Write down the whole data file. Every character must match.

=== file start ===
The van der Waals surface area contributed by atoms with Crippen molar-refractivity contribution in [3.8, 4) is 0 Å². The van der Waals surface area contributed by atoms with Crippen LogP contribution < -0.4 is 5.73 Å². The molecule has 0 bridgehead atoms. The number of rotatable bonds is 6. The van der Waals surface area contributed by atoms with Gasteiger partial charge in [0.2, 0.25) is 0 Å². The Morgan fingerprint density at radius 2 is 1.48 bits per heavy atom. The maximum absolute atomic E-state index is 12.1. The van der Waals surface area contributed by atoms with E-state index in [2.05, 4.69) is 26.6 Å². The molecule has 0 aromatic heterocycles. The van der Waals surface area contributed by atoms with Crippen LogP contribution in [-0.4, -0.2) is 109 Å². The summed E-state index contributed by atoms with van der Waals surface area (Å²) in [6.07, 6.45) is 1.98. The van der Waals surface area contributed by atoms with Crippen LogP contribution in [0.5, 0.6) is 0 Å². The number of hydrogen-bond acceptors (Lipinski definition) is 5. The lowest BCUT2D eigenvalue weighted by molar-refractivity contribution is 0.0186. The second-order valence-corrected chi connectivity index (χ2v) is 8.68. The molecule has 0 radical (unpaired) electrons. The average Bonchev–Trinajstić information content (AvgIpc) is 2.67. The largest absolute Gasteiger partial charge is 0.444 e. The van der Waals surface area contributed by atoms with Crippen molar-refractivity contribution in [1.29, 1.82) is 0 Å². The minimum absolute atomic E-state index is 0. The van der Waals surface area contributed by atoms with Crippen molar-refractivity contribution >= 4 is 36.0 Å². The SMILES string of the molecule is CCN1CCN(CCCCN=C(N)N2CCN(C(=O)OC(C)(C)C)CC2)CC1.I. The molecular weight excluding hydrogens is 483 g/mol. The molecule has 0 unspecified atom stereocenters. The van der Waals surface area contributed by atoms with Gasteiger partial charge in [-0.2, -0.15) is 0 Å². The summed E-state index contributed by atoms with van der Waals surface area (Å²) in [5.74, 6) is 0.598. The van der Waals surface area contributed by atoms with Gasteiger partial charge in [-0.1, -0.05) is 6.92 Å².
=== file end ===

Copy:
The van der Waals surface area contributed by atoms with Crippen molar-refractivity contribution in [3.8, 4) is 0 Å². The van der Waals surface area contributed by atoms with Crippen LogP contribution < -0.4 is 5.73 Å². The molecule has 0 bridgehead atoms. The number of rotatable bonds is 6. The van der Waals surface area contributed by atoms with Gasteiger partial charge in [0.2, 0.25) is 0 Å². The Morgan fingerprint density at radius 2 is 1.48 bits per heavy atom. The maximum absolute atomic E-state index is 12.1. The van der Waals surface area contributed by atoms with E-state index in [2.05, 4.69) is 26.6 Å². The molecule has 0 aromatic heterocycles. The van der Waals surface area contributed by atoms with Crippen LogP contribution in [-0.4, -0.2) is 109 Å². The summed E-state index contributed by atoms with van der Waals surface area (Å²) in [6.07, 6.45) is 1.98. The van der Waals surface area contributed by atoms with Crippen LogP contribution in [0.5, 0.6) is 0 Å². The number of hydrogen-bond acceptors (Lipinski definition) is 5. The lowest BCUT2D eigenvalue weighted by molar-refractivity contribution is 0.0186. The second-order valence-corrected chi connectivity index (χ2v) is 8.68. The molecule has 0 radical (unpaired) electrons. The average Bonchev–Trinajstić information content (AvgIpc) is 2.67. The largest absolute Gasteiger partial charge is 0.444 e. The van der Waals surface area contributed by atoms with Crippen molar-refractivity contribution in [1.29, 1.82) is 0 Å². The minimum absolute atomic E-state index is 0. The van der Waals surface area contributed by atoms with Crippen molar-refractivity contribution >= 4 is 36.0 Å². The SMILES string of the molecule is CCN1CCN(CCCCN=C(N)N2CCN(C(=O)OC(C)(C)C)CC2)CC1.I. The molecular weight excluding hydrogens is 483 g/mol. The molecule has 0 unspecified atom stereocenters. The van der Waals surface area contributed by atoms with Gasteiger partial charge in [-0.2, -0.15) is 0 Å². The summed E-state index contributed by atoms with van der Waals surface area (Å²) in [5.74, 6) is 0.598. The van der Waals surface area contributed by atoms with Gasteiger partial charge in [-0.1, -0.05) is 6.92 Å².